David Mitchell ’70, ’72 sees benefits of his gifts through Shocker Business Plan Competition


David Mitchell with first place winner of the Shocker Business Plan Competition
Photo by Hwong Ping Hao
(l-r) David Mitchell, judge and supporter of the Shocker Business Plan Competition, Rae Lyn Medford, first-place winner, Doug Hensler, dean of the W. Frank Barton School of Business, and Tim Pett, director of the Center for Entrepreneurship, at the 2011 competition April 29 at Koch Arena.

Since the Shocker Business Plan Competition began five years ago, David Mitchell ’70, ’72 has been providing a portion of the funding. He’s also one of the judges.

David Mitchell
Courtesy photo
David Mitchell ’70, ’72

Through the Center for Entrepreneurship at Wichita State University, the Shocker Business Plan Competition is designed to encourage student innovation and provide an environment where students can present new business ideas to local business leaders. The competition is open to all Kansas students from state universities.

“Our goal is to actually have the business plan winner start a business,” said Mitchell, partner with Mitchell and Richards CPA’s. "This isn’t just an academic exercise. This is using what you’ve learned to produce a business plan. We’re interested in plans that are actually going to be implemented.”

A total of $15,000 was awarded to the top three business plan teams. The winners were based on whose ideas have the greatest potential for attracting outside financing and implementation. The money they received for winning will be used to start up the business.

“Even if someone is not a winner, they’re still going to have an opportunity for exposure. This provides the link between Wichita State and the business community. This is where we meet.”

With more than 63 business plans submitted this year, Mitchell said this competition is important to the students.

The top three winners at the 2011 Shocker Business Plan Competition on April 29 at Koch Arena were Rae Lyn Medford's Advanced Mobile Healthcare (a plan for in-home visits by nurse practitioners and physicians), Zack Steffen and Aaron Young’s Aqua Audio (a life jacket that includes a communications system) and Andrew Janzen and Spencer Linville’s Go Clinics (a nonprofit containerized medical clinic available to third-world countries and disaster sites).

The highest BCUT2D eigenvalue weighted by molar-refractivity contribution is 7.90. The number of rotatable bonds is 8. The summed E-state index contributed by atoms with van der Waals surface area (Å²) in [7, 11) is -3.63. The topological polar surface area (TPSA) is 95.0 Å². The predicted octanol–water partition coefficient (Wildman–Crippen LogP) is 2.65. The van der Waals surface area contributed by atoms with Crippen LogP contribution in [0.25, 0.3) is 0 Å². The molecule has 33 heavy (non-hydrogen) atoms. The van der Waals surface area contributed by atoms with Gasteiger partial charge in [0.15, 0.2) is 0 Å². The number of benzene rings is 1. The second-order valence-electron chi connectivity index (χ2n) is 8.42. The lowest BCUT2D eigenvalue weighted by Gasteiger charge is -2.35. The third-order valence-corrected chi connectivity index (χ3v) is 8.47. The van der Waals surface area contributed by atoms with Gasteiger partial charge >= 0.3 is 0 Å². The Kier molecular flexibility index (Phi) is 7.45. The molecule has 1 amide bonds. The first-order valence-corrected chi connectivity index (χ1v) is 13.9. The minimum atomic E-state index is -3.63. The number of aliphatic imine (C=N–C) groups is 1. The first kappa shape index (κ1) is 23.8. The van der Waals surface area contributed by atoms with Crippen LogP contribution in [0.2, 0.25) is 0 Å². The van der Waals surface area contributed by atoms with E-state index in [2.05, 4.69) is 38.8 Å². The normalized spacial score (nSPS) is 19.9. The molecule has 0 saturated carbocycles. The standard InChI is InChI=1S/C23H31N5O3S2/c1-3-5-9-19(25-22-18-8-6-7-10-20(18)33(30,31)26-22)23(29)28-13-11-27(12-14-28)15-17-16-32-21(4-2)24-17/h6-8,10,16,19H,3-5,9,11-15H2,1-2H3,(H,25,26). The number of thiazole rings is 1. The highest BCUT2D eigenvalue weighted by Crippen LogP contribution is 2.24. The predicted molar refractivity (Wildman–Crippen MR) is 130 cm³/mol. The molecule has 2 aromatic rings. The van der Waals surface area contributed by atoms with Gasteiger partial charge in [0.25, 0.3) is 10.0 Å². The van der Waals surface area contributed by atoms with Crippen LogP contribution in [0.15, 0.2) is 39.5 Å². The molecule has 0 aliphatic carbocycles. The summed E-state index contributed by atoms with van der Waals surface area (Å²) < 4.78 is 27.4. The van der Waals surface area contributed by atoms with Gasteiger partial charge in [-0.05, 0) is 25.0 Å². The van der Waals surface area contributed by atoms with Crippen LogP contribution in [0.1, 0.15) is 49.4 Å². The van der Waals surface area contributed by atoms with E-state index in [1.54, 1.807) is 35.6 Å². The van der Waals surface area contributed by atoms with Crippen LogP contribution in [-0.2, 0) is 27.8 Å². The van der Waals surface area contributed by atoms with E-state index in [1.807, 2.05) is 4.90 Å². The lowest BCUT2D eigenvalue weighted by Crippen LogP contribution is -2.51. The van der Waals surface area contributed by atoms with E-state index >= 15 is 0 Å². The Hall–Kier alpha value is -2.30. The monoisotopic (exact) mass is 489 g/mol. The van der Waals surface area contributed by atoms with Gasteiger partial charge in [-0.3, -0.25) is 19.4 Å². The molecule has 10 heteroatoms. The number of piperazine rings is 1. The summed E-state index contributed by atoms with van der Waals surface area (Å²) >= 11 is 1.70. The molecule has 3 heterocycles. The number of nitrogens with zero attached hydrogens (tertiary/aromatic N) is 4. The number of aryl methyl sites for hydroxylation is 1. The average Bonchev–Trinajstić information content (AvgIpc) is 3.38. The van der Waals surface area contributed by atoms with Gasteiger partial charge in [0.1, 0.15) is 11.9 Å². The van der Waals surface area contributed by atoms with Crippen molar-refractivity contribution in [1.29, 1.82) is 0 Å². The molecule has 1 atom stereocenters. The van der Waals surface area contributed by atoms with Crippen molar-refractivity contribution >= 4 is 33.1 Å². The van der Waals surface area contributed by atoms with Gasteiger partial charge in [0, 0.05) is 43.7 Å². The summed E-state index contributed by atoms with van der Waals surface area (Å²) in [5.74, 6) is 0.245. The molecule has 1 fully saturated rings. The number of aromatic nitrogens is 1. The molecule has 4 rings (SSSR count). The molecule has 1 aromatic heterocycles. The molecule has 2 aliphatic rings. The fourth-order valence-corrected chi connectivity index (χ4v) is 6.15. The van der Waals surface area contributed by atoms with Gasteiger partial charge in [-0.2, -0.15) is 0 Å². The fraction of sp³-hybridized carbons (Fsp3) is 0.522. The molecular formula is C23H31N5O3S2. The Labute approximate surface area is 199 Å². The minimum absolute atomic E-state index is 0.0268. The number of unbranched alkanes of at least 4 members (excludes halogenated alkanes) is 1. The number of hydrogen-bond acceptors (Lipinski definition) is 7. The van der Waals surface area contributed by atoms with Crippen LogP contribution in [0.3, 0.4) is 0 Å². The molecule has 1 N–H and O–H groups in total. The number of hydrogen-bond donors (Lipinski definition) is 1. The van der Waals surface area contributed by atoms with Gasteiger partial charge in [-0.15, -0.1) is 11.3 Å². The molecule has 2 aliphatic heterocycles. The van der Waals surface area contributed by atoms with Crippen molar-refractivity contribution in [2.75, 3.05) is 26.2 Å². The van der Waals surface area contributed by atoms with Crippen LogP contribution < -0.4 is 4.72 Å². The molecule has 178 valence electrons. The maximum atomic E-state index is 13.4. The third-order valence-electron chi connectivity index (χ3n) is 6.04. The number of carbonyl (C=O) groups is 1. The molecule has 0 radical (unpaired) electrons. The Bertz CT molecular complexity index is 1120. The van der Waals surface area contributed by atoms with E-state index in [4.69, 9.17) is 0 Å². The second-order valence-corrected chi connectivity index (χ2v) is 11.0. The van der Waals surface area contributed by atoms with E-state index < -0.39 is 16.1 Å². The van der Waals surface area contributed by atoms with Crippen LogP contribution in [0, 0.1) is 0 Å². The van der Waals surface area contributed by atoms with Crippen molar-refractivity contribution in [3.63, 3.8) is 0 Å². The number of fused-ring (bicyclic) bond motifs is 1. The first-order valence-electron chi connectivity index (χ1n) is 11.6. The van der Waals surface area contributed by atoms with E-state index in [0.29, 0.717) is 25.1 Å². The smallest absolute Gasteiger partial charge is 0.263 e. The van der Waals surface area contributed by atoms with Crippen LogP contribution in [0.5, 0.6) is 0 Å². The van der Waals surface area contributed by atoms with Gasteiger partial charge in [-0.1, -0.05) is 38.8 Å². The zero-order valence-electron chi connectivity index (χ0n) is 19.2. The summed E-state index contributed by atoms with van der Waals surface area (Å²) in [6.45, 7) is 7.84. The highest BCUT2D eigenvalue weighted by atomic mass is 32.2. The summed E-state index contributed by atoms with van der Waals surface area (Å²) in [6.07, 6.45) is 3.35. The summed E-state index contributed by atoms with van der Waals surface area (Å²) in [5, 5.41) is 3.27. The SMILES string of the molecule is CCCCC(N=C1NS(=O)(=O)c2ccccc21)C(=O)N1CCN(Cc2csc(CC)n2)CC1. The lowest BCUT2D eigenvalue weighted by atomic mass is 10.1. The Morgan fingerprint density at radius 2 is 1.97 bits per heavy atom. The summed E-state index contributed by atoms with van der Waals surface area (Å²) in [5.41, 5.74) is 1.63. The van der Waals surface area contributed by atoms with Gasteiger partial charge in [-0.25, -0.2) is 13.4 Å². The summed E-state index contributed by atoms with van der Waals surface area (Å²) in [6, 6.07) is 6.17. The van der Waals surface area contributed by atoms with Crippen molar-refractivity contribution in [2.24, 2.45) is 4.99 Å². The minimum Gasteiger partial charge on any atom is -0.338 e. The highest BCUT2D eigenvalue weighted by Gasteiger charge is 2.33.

“This gives the students a chance to talk to somebody who can do them some good. Hundreds of thousands of dollars have been invested with the students involved over the years.”

Mitchell said he is often surprised at how many entries from the competition come from students that are not enrolled in their respective universities’ business school.

“Some of the best ideas we have had come from outside of the school of business. One year, a group of investors and I liked an idea and helped fund the company, which is called Petro Power. These students came out of the engineering school.”

Mitchell has been on the final judging panel each year and said he finds joy in providing funding for this competition.

“We want to make it as big of a deal as we can. Early on in my career, I remember I needed a lot of help. I got a lot of it from WSU at the time, from professors. I have always felt an obligation to pass that on. It really made a difference in my life. I know these students are thinking about starting a business, and they need help from professionals in the form of time and money. I think it’s a logical thing to be involved in.”

If you would like to contribute to the Shocker Business Plan Competition, please contact Angela Dudley, WSU Foundation director of development for the W. Frank Barton School of Business, at (316) 978-3837 or angela.dudley@wichita.edu.

© 2014 Wichita State University Foundation

Wichita State University Foundation is a non-profit 501(c)(3) organization and donations are tax-deductible to the full extent allowed by law.